Study examining moral injury in health care workers is focusing on functional brain changes


LONDON, ON For many health care workers, the past year and a half of the COVID-19 pandemic has taken a toll on their mental health. Recognizing this is a growing concern, a London research team from Lawson Health Research Institute and Western University’s Schulich School of Medicine & Dentistry is examining moral injury amongst health care workers by imaging the effects on the brain.

“We are trying to look closely at what happens in the brain when a person recalls a moral injury event,” says Dr. Ruth Lanius, Associate Scientist at Lawson and Professor at Western’s Schulich School of Medicine & Dentistry. “By understanding the changes happening in the brain, we may be better able to treat individuals suffering from moral injury.”

Moral injury refers to an injury to an individual’s moral conscious which can produce profound emotional guilt and shame. During this ongoing pandemic, some health care workers have experienced emotionally difficult situations that resulted in moral injury.

“Those suffering from moral injury have a cognitive or thinking component which may include repeated thoughts that they didn’t provide the best care for example, or that they let their family down do to their intense work schedule or need to self-isolated,” explains Dr. Lanius, who is also a psychiatrist at London Health Sciences Centre (LHSC). ‘These thoughts are coupled with intense visceral distress, a gnawing sensation in the stomach or the feeling like one is being eaten up inside. I think once we help resolve the visceral distress, we will also see the negative thinking patterns settle down.”

The new study will involve around 60 health care workers. These research participants will undergo a functional MRI scan at St. Joseph's Health Care London at the beginning of the study and have the option to receive eight weeks of treatment. Then, another MRI scan will be done to see if and how the moral injury changes and possibly resolves within the brain. “This can be very validating for the health care workers since brain scans can make the invisible wound of moral injury visible,” adds Dr. Lanius.

The research team’s goal is to better understand what networks of the brain are activated with moral injury. Dr. Lanius hopes this would help establish more neuroscientifically guided treatments. “We have to help our health care workers heal from the tremendous hardships they often endure.”

Health care workers are still being recruited for this study. Interested participants can contact Research Coordinator Suzy Southwell 519-685-8500 ext. 35186 or @email.

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About Lawson Health Research Institute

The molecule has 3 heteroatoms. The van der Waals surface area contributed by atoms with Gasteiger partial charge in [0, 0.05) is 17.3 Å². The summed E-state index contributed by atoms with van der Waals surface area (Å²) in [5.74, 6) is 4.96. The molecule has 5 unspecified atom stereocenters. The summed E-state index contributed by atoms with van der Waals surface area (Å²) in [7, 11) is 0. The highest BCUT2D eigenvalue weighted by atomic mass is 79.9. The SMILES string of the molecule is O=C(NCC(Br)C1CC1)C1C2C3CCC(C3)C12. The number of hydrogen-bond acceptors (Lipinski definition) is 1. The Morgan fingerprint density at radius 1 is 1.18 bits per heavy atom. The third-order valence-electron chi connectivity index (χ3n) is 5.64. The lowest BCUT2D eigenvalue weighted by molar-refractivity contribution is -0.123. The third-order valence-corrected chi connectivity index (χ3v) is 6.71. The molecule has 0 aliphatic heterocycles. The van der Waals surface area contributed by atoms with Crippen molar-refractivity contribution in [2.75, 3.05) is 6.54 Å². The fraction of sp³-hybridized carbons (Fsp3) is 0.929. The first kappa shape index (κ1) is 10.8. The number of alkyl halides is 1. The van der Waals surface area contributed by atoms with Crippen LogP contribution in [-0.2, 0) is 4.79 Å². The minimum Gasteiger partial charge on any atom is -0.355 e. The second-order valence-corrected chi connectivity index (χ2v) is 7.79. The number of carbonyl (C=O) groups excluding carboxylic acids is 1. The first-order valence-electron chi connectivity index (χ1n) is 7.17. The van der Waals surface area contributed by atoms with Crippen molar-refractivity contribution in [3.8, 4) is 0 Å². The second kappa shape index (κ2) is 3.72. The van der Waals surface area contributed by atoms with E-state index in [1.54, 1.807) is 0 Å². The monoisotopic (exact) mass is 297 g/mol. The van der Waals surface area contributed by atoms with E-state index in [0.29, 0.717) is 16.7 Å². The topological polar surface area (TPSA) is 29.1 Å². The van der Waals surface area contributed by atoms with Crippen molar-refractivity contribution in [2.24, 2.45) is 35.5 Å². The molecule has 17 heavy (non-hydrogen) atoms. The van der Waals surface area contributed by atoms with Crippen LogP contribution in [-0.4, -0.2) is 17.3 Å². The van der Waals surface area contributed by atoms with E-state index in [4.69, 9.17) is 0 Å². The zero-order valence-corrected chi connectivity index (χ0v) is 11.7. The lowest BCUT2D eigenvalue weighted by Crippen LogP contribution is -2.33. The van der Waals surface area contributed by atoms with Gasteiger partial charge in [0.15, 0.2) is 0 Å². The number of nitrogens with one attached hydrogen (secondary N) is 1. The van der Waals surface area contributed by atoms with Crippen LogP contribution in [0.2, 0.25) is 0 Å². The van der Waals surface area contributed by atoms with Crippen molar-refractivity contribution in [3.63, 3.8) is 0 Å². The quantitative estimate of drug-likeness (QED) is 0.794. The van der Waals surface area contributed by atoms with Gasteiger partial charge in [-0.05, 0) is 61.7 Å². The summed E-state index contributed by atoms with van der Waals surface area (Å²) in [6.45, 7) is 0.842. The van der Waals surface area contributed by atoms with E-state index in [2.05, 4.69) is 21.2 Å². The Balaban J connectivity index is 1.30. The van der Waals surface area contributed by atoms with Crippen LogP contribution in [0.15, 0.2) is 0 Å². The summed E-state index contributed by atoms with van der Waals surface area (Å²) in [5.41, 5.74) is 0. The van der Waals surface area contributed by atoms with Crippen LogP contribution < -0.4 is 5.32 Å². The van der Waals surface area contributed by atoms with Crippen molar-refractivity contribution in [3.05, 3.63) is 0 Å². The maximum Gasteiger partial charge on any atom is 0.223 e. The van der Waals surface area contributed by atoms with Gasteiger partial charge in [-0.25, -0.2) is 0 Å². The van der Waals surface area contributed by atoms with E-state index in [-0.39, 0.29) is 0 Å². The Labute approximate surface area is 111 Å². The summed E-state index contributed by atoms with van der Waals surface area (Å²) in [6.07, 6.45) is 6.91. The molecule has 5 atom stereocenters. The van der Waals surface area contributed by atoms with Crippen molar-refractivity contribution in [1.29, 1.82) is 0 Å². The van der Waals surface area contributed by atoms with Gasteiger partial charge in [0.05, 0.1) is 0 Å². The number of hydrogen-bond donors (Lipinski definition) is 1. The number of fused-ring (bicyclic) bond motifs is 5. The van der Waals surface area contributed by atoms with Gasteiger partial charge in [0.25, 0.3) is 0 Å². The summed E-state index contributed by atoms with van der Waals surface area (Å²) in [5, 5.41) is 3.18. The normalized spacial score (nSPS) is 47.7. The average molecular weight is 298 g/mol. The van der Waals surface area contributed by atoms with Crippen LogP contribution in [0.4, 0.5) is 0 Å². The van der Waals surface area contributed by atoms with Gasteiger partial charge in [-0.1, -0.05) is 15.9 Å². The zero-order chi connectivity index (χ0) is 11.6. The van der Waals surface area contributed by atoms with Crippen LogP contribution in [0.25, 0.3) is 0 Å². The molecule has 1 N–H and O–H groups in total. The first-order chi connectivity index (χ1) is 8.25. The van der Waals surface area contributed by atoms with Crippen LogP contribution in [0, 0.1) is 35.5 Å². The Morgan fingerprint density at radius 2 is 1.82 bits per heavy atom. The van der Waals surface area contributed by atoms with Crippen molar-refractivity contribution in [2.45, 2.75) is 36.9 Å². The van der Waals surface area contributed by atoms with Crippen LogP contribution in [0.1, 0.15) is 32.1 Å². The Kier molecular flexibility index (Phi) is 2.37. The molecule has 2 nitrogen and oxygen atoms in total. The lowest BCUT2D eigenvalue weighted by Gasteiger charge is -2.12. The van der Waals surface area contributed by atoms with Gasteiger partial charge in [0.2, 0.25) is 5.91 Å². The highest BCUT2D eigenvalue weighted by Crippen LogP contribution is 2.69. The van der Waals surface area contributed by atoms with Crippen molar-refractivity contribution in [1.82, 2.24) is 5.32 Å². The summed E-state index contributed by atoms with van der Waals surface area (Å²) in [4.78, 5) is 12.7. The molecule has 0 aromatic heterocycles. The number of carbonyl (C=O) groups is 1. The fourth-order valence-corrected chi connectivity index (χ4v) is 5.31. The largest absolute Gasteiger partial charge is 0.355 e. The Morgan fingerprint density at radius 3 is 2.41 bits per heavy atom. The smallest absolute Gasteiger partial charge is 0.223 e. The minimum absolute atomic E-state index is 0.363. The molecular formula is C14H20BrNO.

Lawson Health Research Institute is one of Canada’s top hospital-based research institutes, tackling the most pressing challenges in health care. As the research institute of London Health Sciences Centre and St. Joseph’s Health Care London, our innovation happens where care is delivered. Lawson research teams are at the leading-edge of science with the goal of improving health and the delivery of care for patients. Working in partnership with Western University, our researchers are encouraged to pursue their curiosity, collaborate often and share their discoveries widely. Research conducted through Lawson makes a difference in the lives of patients, families and communities around the world. To learn more, visit

About Western

Western delivers an academic experience second to none. Since 1878, The Western Experience has combined academic excellence with life-long opportunities for intellectual, social and cultural growth in order to better serve our communities. Our research excellence expands knowledge and drives discovery with real-world application. Western attracts individuals with a broad worldview, seeking to study, influence and lead in the international community.

About The Schulich School of Medicine & Dentistry

The Schulich School of Medicine & Dentistry at Western University is one of Canada’s preeminent medical and dental schools. Established in 1881, it was one of the founding schools of Western University and is known for being the birthplace of family medicine in Canada. For more than 130 years, the School has demonstrated a commitment to academic excellence and a passion for scientific discovery. 

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Lawson Health Research Institute
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